WebM&M Cases & Commentaries
WebM&M (Morbidity & Mortality Rounds on the Web) features expert analysis of medical errors reported anonymously by our readers. Spotlight Cases include interactive learning modules available for CME. Commentaries are written by patient safety experts and published monthly. Contribute by Submitting a Case anonymously.
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- Diagnostic Errors 3
- Discontinuities, Gaps, and Hand-Off Problems 9
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Brian F. Olkowski, DPT; Mary Ravenel, MSN; and Michael F. Stiefel, MD, PhD; April 2018
Following elective lumbar drain placement to treat hydrocephalus and elevated intracranial pressures, a woman was admitted to the ICU for monitoring. After the patient participated in prescribed physical therapy on day 5, she complained of headaches, decreased appetite, and worsening visual problems—similar to her symptoms on admission. The nurse attributed the complaints to depression and took no action. Early in the morning, the patient was found barely arousable. The lumbar drain had dislodged, and a CT scan revealed the return of extensive hydrocephalus.
Michael Wolf, PhD, MPH; June 2014
A man admitted to the hospital for his first seizure was found to have been taking up to 10 tablets of 10 mg zolpidem per night (an unsafe dose) to fall asleep and had recently run out. The instructions on the medication label had stated: "If ineffective, take another."
- Spotlight Case
Chase Coffey, MD, MS; November 2010
A man returns to the emergency department 11 days after hospital discharge in worsening condition. With no follow-up on a urine culture and sensitivity sent during his hospitalization, the patient had been taking the wrong antibiotic for a UTI.
Mary H. McGrath, MD, MPH; December 2009
Eager to have his knee replaced, an active older patient travels overseas for the surgery. At home 2 weeks later, he develops acute pain and swelling in his knee. A local orthopedic surgeon's office tells him to contact his operating physician, nearly 5000 miles away.
Shareen El-Ibiary, PharmD, BCPS; November 2008
A pregnant woman with asthma was admitted to the hospital with respiratory distress. Although the emergency department providers noted that she was pregnant, this information was not conveyed to the floor. On admission, the patient was given an antibiotic that could have been dangerous.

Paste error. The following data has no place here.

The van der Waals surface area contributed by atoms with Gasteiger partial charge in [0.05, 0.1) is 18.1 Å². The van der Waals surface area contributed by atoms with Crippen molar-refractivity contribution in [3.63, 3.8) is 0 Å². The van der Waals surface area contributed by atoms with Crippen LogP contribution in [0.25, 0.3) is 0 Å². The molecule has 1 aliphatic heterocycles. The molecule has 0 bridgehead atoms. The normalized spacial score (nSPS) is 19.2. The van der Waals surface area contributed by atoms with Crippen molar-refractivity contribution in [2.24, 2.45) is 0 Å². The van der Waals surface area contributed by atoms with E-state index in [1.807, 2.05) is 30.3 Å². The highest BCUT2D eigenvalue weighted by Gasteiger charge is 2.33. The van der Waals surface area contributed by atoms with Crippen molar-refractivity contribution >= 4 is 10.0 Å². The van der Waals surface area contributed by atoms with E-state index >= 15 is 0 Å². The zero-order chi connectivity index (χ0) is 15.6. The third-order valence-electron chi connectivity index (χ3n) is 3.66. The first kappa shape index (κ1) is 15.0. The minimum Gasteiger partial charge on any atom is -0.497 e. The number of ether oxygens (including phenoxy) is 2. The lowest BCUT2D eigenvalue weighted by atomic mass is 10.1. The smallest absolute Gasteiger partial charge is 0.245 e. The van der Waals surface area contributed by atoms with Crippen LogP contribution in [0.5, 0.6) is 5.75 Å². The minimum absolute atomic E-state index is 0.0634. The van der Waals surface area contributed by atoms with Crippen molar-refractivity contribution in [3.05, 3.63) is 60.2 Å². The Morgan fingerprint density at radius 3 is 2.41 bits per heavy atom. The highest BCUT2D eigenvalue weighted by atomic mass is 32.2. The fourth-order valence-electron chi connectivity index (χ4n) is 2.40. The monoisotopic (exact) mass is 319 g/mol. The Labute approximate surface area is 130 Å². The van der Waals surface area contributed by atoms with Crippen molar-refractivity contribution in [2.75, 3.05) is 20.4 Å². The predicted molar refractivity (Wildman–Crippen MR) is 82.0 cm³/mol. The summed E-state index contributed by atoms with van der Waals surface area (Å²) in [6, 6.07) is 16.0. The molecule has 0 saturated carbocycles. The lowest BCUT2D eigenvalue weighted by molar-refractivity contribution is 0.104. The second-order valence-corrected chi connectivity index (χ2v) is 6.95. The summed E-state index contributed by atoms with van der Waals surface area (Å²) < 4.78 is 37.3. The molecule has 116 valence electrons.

- Spotlight Case
Ted Eytan, MD, MS, MPH; October 2008
An elderly, non–English-speaking man with diabetes was admitted to the hospital twice in 8 days due to hypoglycemia. At discharge, the patient was instructed not to take any antidiabetic medications. In between hospitalizations, he saw his primary care physician, who restarted an antidiabetic medication.
Mitch Rodriguez, MD, MBA; Rebecca Mannel, BS, IBCLC; Donna Frye, RN, MN; September 2008
After several pediatric visits, parents of a newborn with low output and weight loss contact a lactation consultant, who discovered that ankyloglossia (tongue-tie) was preventing the infant from receiving adequate intake from breastfeeding.
Gregg C. Fonarow, MD; September 2007
An elderly man with a history of hypertension, coronary artery disease, congestive heart failure (CHF), and countless hospital admissions for CHF came to the emergency department complaining of shortness of breath and fatigue. The admitting physician discovered that the patient had never received clear education about caring for himself outside the hospital.
James E. Heubi, MD ; January 2006
Parents of a 5-year-old, told to give their son acetaminophen for his fever, return 2 days later because he is acutely ill. Tests reveal dangerously high acetaminophen levels. It turns out the parents had miscalculated the dosage.
Lisa I. Iezzoni, MD, MSc; December 2005
A man is discharged home with injections and written instructions on how to administer his medications. However, the nurse and pharmacist did not notice that he was blind.
Allan Krumholz, MD; December 2004
At a new patient visit, a man with seizure disorder requests a 'handicapped' license plate due to difficulty walking long distances. To his surprise, the physician explains that he needs to report his seizures to the DMV.
Neil A. Holtzman, MD, MPH; December 2004
A pregnant woman is offered genetic testing for herself and her husband. Although he declines, the next time he undergoes routine testing, the phlebotomist overrides the consent in the computerized record and runs the test anyway.
Mark V. Williams, MD; July 2004
A man sent for a Holter monitor inadvertently arrives at the allergy clinic and receives a skin test instead.
Dean Schillinger, MD; March 2004
A misunderstanding of instructions on how to administer medication leads to an infant choking on a syringe cap.
Jeanne Mandelblatt, MD, MPH; February 2004
A physician who does not accept Medicaid turns away a woman needing evaluation for 2 years of profuse vaginal bleeding. She later presents to the ED, where examination reveals invasive cervical cancer.
Herbert Y. Meltzer, MD; November 2003
Inappropriate use of IV haloperidol to manage psychosis in an AIDS patient causes polymorphic v-tach ("torsade de pointes"), necessitating a transvenous pacemaker.
Linda D. Bradley, MD; September 2003
Following surgical team's makeshift assembly of equipment, a patient undergoing hysteroscopy suffers cardiac arrest on the OR table.
- Spotlight Case
James G. Adams, MD; June 2003
Abdominal pain misdiagnosed in an ED patient leads to ruptured appendix, multiple complications, and prolonged hospitalization.
Michael Cohen, RPh, MS, ScD (hon); April 2003
Antipsychotic, rather than antihistamine, mistakenly dispensed to woman with bipolar disorder with new urticaria.